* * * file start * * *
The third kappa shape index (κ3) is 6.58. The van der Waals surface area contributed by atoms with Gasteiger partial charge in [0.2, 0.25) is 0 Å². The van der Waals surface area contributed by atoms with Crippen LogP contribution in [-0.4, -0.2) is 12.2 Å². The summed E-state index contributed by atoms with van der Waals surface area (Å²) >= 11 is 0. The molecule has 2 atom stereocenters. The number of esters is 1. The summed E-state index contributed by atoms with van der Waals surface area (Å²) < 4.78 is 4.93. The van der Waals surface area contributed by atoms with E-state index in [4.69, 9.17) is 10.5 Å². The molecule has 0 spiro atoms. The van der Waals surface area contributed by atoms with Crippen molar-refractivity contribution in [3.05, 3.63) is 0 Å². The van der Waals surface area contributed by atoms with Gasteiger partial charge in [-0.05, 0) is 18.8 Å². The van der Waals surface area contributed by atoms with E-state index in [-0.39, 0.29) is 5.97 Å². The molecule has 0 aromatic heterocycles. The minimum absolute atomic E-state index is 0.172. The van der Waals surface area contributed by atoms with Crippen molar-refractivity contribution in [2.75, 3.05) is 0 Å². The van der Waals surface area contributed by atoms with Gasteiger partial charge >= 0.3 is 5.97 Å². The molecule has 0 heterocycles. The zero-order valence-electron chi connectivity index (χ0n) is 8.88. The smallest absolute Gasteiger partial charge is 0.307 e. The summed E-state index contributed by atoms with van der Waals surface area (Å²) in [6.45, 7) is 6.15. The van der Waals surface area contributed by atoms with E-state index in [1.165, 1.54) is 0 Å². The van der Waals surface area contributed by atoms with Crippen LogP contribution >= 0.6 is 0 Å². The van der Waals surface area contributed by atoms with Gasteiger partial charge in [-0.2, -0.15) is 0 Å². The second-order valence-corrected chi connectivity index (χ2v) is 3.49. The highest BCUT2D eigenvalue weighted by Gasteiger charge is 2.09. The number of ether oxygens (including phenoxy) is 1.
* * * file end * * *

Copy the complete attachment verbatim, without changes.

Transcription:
The third kappa shape index (κ3) is 6.58. The van der Waals surface area contributed by atoms with Gasteiger partial charge in [0.2, 0.25) is 0 Å². The van der Waals surface area contributed by atoms with Crippen LogP contribution in [-0.4, -0.2) is 12.2 Å². The summed E-state index contributed by atoms with van der Waals surface area (Å²) >= 11 is 0. The molecule has 2 atom stereocenters. The number of esters is 1. The summed E-state index contributed by atoms with van der Waals surface area (Å²) < 4.78 is 4.93. The van der Waals surface area contributed by atoms with E-state index in [4.69, 9.17) is 10.5 Å². The molecule has 0 spiro atoms. The van der Waals surface area contributed by atoms with Crippen molar-refractivity contribution in [3.05, 3.63) is 0 Å². The van der Waals surface area contributed by atoms with Gasteiger partial charge in [-0.05, 0) is 18.8 Å². The van der Waals surface area contributed by atoms with E-state index in [-0.39, 0.29) is 5.97 Å². The molecule has 0 aromatic heterocycles. The minimum absolute atomic E-state index is 0.172. The van der Waals surface area contributed by atoms with Crippen molar-refractivity contribution in [2.75, 3.05) is 0 Å². The van der Waals surface area contributed by atoms with Gasteiger partial charge >= 0.3 is 5.97 Å². The molecule has 0 heterocycles. The zero-order valence-electron chi connectivity index (χ0n) is 8.88. The smallest absolute Gasteiger partial charge is 0.307 e. The summed E-state index contributed by atoms with van der Waals surface area (Å²) in [6.45, 7) is 6.15. The van der Waals surface area contributed by atoms with E-state index in [1.165, 1.54) is 0 Å². The van der Waals surface area contributed by atoms with Crippen LogP contribution >= 0.6 is 0 Å². The van der Waals surface area contributed by atoms with Gasteiger partial charge in [-0.2, -0.15) is 0 Å². The second-order valence-corrected chi connectivity index (χ2v) is 3.49. The highest BCUT2D eigenvalue weighted by Gasteiger charge is 2.09. The number of ether oxygens (including phenoxy) is 1.